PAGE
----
Skies are clear from the the Mississippi Valley to the slopes of the Rockies with hardly a cloud to be found throughout the Plains states early this week. But how does such a large area clear out and what is behind this nice weather?
Consider an area of high pressure, similar to the one that has built in from Canada into the Central Plains this week. It is right in the middle of a large area of sinking air. (See the blog entry “What are disturbances?” for more about this process)
At the ground, this sinking air then spreads out allowing even more air to sinking down from above.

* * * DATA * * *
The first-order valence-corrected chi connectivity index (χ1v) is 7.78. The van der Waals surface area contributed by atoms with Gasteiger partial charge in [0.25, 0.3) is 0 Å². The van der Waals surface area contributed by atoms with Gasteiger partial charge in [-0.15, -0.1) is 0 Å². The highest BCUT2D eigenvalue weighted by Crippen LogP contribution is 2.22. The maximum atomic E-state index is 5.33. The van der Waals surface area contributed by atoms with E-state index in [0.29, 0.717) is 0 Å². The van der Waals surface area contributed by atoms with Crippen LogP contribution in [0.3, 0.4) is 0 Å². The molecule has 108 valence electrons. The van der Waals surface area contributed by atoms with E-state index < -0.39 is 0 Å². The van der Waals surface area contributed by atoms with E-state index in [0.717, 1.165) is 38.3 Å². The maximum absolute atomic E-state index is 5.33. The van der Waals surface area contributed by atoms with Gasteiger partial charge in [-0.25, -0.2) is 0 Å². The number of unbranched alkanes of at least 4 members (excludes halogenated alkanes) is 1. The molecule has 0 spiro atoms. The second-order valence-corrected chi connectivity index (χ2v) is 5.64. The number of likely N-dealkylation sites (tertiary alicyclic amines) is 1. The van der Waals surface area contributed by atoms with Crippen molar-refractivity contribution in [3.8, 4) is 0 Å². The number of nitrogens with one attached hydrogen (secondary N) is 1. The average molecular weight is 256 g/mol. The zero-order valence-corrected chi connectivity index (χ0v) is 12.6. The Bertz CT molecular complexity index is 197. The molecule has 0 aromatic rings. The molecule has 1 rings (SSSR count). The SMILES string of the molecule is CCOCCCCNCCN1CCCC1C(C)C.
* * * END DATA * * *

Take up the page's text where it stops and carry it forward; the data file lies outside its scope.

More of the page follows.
What happens as the air sinks is that it warms. Just like being high up in the mountains it gets colder, as air sinking lower in elevation air warms up. That doesn’t necessarily make it hot at the ground, but the air itself is warmer than it used to be. That lowers the relative humidity since the relative humidity is a measurement of how much humidity is in the air based on what the current temperature is. The end result is no cloud cover.
So if you are enjoying this clear weather, then thank this large high pressure that has pushed south into the Plains this week!